Every Vikings practice for years has ended with Aaron Neumann, the team’s assistant equipment manager, yelling, “Bring it up!”

Except for one.

A year ago, on Aug. 30, 2016, a practice that began as humdrum as any other ended abruptly early on when quarterback Teddy Bridgewater’s left leg essentially snapped in two. The knee dislocated, multiple ligaments were torn and a franchise’s future was altered short-term and possibly long-term as well.

In a blink during that infamous noncontact drill, practice ended with devastated teammates kneeling in prayer, head athletic trainer Eric Sugarman scrambling to save a leg on a face of the franchise, and paramedics racing toward the scene with sirens screaming.

Three-hundred and sixty-five days later, the shock is gone. Softened in a sea of never-ending NFL injuries. And the short-term stability and clarity is much greater with Sam Bradford heading into his second Vikings season since being acquired and Case Keenum serving as the younger, stronger-armed upgrade over former backup Shaun Hill.

But the long-term questions still linger and threaten to grow darker.

They’ll continue lurking as Bridgewater starts the regular season on the physically-unable-to-perform (PUP) list. As Bradford starts off fast or slow in the final year of his contract. As Week 6 passes and Bridgewater becomes eligible to be activated.

And, perhaps, as the Vikings and the NFL go to battle with Bridgewater and the players’ union over the interpretation of a rule in the collective bargaining agreement (CBA) regarding the tolling of contracts for players in the final year of their current deal, as is the case for Bridgewater.

Depending on the interpretation, Bridgewater could become a free agent after the season or have his contract tolled, which means he would stay bound to the Vikings for another year under the same $1.354 million salary he’ll make this season.

Asked for clarification Tuesday, an NFL official pointed to this clause in the CBA:

CONTRACT TOLLED. A player on Reserve/Physically Unable to Perform is compensated at the applicable rate specified in his NFL Player Contract. His contract will not be tolled for the period that he is on Reserve/Physically Unable to Perform, except in the last year of his contract, when the contract will be tolled if he is still physically unable to perform his services as of the sixth regular-season game.

That last line would indicate that Bridgewater’s contract will be tolled Saturday when he’s placed on regular-season PUP. After all, he wouldn’t be eligible to return until after the sixth regular-season game. Right?

Not so fast. The union would challenge that with past cases in which the NFL has interpreted the clause to require that a player be on PUP for the full year for the contract to be tolled.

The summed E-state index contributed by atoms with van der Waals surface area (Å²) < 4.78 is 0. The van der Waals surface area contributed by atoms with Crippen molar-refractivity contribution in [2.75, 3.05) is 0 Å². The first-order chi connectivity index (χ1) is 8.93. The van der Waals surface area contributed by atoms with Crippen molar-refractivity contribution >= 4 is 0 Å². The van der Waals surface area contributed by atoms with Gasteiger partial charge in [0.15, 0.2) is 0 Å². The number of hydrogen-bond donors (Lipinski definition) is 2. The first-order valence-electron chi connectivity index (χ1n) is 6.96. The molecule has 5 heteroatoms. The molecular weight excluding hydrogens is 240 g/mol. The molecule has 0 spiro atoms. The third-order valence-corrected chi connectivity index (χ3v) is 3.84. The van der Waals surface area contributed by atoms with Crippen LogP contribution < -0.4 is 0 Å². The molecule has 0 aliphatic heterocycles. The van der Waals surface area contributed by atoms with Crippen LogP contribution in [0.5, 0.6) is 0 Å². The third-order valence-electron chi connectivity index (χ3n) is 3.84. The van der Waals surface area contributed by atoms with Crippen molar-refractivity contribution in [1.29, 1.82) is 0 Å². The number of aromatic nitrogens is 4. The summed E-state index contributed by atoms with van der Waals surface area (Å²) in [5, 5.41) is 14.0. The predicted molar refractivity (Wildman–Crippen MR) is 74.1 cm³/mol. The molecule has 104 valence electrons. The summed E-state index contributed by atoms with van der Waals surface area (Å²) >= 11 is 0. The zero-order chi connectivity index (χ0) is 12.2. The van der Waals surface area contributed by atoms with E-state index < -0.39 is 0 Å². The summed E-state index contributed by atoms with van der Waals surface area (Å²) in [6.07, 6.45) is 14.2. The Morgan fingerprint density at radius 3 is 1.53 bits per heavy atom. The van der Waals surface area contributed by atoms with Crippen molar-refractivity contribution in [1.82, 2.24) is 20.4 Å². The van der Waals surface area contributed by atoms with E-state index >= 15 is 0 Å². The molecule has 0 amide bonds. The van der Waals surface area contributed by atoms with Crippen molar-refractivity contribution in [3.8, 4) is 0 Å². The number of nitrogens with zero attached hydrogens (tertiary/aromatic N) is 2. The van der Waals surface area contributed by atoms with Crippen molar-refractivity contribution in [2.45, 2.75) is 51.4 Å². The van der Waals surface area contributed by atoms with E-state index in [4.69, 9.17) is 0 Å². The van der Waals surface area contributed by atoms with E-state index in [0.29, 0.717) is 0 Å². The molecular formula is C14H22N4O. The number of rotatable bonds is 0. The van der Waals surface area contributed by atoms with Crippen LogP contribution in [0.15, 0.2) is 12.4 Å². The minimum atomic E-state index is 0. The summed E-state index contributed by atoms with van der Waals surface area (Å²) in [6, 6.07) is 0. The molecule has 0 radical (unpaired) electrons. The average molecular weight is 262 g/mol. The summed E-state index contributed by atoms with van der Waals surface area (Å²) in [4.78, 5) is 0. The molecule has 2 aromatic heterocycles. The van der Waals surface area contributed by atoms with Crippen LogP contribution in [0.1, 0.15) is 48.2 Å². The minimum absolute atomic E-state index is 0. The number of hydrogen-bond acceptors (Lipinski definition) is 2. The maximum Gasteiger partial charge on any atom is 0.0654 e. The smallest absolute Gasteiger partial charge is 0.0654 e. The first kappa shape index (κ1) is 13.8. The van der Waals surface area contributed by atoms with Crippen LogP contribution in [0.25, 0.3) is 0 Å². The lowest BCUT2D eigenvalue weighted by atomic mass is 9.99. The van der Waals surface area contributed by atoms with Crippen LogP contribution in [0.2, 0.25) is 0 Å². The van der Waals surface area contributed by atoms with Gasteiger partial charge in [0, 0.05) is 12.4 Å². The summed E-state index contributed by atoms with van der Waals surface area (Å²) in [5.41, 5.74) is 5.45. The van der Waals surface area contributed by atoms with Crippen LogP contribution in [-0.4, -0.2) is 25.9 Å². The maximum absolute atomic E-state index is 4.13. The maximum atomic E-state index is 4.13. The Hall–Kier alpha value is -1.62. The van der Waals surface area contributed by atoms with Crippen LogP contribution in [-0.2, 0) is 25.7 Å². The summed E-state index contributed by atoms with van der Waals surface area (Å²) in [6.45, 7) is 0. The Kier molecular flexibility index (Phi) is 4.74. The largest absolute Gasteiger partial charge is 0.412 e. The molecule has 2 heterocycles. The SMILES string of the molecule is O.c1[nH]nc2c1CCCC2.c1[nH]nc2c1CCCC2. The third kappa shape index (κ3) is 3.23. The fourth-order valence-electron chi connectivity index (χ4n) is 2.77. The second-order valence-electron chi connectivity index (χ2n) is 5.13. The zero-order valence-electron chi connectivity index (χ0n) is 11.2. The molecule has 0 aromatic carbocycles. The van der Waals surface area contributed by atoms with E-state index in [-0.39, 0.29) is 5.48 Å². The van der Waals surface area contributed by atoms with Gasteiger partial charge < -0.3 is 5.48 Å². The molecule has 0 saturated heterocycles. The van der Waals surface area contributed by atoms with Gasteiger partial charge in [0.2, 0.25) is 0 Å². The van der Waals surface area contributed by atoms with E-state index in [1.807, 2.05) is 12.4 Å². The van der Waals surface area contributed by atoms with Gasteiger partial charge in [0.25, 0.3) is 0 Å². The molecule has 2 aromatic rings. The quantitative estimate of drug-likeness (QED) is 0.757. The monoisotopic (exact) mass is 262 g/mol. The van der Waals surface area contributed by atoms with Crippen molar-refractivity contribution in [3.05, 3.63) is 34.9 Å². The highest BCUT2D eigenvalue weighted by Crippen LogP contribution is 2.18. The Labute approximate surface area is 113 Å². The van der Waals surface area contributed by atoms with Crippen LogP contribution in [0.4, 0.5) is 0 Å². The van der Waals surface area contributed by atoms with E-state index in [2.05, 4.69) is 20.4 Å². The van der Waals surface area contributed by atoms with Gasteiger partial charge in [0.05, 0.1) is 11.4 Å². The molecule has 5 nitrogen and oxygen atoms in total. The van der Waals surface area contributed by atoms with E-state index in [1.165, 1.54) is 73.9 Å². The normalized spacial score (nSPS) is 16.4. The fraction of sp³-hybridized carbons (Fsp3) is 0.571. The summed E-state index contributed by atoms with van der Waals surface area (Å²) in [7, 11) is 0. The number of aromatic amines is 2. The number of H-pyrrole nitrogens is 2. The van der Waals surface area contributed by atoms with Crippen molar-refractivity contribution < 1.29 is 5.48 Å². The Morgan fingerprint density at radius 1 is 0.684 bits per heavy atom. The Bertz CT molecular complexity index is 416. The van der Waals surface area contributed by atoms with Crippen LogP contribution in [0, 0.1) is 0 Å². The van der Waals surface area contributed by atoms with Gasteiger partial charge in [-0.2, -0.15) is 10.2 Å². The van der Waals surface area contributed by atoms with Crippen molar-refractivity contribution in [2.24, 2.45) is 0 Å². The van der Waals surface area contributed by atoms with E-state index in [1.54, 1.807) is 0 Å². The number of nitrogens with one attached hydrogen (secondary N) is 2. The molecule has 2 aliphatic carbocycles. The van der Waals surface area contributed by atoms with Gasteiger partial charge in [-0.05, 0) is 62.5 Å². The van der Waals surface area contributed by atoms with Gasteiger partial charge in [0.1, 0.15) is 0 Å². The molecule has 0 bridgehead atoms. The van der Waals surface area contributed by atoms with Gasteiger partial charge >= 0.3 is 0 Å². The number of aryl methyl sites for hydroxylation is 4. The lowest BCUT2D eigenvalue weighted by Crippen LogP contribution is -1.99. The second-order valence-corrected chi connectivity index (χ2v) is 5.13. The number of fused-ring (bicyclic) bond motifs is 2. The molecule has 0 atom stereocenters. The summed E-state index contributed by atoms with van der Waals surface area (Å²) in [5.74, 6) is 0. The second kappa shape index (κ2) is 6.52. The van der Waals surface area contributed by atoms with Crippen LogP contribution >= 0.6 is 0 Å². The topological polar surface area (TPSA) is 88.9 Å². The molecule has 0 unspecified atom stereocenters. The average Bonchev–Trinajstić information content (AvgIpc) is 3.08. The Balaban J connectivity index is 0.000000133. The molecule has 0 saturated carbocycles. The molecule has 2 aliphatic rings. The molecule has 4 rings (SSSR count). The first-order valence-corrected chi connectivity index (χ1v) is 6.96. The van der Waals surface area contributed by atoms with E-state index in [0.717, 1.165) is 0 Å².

The Vikings deferred to the league for interpretation.

There’s also the question of who determines whether Bridgewater is capable of coming off the PUP list. That in itself could be challenged by Bridgewater and the union if he believes he’s ready and the Vikings rule otherwise.

Coach Mike Zimmer said Bridgewater “has progressed a lot” and must show that he’s able to “protect himself and be able to do the movements that are required by his position” before he can come off PUP.

“When he’s there,” Zimmer said, “he’ll practice.”

So far, the Vikings have had a smooth ride through this potentially bumpy situation thanks to a pair of team-oriented quarterbacks with measured personalities. Bradford showed up eager to work, didn’t ask for an extension and hasn’t said a word while defenders Xavier Rhodes, Everson Griffen and Linval Joseph signed megadeal extensions. And Bridgewater said nothing remotely controversial in the one and only time he’s spoken publicly since the injury.

The best piece of advice going forward for impatient fans is, well, patience. The NFL has a way of settling these things with wins and losses.

If the Vikings make the playoffs with Bradford, bet on him getting the starter’s contract and Bridgewater becoming a free agent or having his team-friendly contract tolled whether he likes it or not. If Bradford fails and the team misses the playoffs, bet on Bradford exiting and Bridgewater, if healthy, getting an incentive-laden extension and being given the opportunity to restart a career that was steadily rising until everything changed before Neumann’s signature “Bring it in!” could place a peaceful stamp on the afternoon of Aug. 30, 2016.